Bigger LCD
    3 inches on the XSi vs 2.5 in. on the 1000D.
    Greater resolution
    12 MP on the XSi / 450D vs 10 MP on the XS / 1000D.
    Higher number of AF points
    The XSi / 450D has 9 vs the XS / 1000D which has 7.

    ...FOR ME, it wasnt worth spending the extra money on the XSi.
  16. toxic macrumors 68000

    Nov 9, 2008
    don't get a D40, or Nikon without an in-body motor. Manual focus won't be a big deal for landscapes, but in more dynamic situations, it isn't as versatile.

    for entry-level, look at Pentax and Canon. maybe even Sony, if their lenses aren't horribly expensive. personally, I'm partial to Pentax at this level.
  17. ChrisA macrumors G4

    Jan 5, 2006
    Redondo Beach, California
    That is the type of photo where live view would be the least helpful. When you are using a tripod you have time to experiments with camera location and framing. You will allways get a better view with the optical view finder, no matter how good the LCD is the real thing is better.

    Live view might be usful for the times when it is hard to get your eye to the camera, maybe if you are holding the camera over your head to get a photo over a crowd.
  18. numbersyx macrumors 65816


    Sep 29, 2006
    Would definitely go into a store and try both out and how they feel in your hands. Features and buttons mean nothing if the camera doesn't feel right.
  19. ChrisA macrumors G4

    Jan 5, 2006
    Redondo Beach, California
    You are right, you have to like it. Don't put up with something you don't like just to save $150.

    But remember how sort lived current SLR bodies are, and how you are making a longer commitment to a specific BRAND of camera. Buying a Nikon D60 because you like the buttons kind of commits you to buying the Nikon D62 (or whatever it will be called) in four years and the Nikon D73 and D84x and so on....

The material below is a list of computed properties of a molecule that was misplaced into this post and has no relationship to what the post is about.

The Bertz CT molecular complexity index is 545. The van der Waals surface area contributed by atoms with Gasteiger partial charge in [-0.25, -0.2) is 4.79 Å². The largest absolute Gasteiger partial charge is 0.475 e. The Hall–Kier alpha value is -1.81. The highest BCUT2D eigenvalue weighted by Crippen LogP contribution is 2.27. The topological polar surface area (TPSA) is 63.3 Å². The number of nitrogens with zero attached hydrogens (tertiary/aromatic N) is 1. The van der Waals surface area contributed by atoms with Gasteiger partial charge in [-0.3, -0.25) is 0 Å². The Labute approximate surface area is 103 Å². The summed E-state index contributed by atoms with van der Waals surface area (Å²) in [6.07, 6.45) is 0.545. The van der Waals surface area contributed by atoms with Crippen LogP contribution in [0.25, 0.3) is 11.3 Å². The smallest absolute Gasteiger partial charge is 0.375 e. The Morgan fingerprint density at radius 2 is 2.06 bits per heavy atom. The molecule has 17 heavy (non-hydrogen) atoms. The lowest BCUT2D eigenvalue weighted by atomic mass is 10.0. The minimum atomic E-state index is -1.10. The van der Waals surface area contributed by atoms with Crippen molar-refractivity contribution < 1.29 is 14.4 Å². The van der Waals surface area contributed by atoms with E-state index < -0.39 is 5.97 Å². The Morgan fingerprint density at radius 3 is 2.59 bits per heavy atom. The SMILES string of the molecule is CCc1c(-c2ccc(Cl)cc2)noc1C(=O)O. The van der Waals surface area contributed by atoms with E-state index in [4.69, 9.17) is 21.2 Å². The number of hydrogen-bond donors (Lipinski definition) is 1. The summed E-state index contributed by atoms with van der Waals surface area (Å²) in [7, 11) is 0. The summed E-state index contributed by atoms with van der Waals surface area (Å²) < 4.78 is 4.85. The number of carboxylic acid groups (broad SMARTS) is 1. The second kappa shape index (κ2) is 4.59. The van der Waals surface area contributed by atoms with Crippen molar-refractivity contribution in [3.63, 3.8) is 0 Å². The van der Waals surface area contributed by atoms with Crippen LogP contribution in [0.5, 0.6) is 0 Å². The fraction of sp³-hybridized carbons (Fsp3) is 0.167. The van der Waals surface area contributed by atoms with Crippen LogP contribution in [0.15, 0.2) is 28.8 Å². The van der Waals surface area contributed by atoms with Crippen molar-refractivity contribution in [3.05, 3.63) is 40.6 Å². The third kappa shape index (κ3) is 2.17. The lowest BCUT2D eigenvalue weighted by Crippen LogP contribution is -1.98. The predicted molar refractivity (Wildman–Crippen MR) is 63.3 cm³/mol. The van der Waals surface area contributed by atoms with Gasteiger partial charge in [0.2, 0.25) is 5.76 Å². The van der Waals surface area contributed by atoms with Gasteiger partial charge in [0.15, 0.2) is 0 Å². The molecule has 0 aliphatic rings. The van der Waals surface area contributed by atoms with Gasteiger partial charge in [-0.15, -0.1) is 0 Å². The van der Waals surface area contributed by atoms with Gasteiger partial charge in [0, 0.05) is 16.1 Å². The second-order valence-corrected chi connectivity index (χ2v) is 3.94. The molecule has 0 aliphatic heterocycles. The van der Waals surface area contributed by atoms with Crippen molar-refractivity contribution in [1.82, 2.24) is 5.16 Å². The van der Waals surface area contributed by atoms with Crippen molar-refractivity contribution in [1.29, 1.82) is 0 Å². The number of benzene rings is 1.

So what I'd do is handle three or four of the camera each brand makes and see if you like the STYLE on the buttons and menus. You are deciding more on a brand here then a camera body.

    If you need to choose a brand, Nikon tends to be more conservative and makes changes slowly. Canon tends to jump on new technology quicker, and changes and re-works user interfaces. Both make very good high end lenses although at the lowest end Nikon's cheaper lenses are better. Check out the vitality of the used markets too. The abilty to sell stuff you don't like lowers the risk of buying. If you know you can sell a lens for 2/3 of new price then you can try one out for 6 months and only loose a couple hundred dollars if it turns out you don't really use it as much as you thought you would. This makes Nikon and Canon slightly better options then , say Olympus or Sony.

    The point here is to shop for a brand not a body.
  20. I'm a Mac macrumors 6502

    Nov 5, 2007
    Yeah, you can't go wrong with good brands like Nikon and Canon, although others do have good products. As others said, the best thing is to test these products out. I have the D60, and even though others disagree, if you can get a good deal on it (like I did), VR-kit lens and Active-D Lighting make it a better deal than the D40. [And actually the in-camera RAW edititing tools are pretty cool.]
  21. aquajet macrumors 68020

    Feb 12, 2005
    I see you often repeat this point, but I think it's worth noting that you've never once provided any real justification why a dSLR body is so short-lived besides bringing up the rather contrived point that a dSLR is a computer and who wants to use the same computer after five years. That doesn't change the fact that a camera is a device which takes pictures and barring any functional failure will continue to do so after five years. It's also worth noting that on many occasions you've recommended used D50 and D70 cameras as preferrable to the more recent D40 for some photographers, which would seem to contradict your point that nobody ought to be using a camera after four years. Does not compute.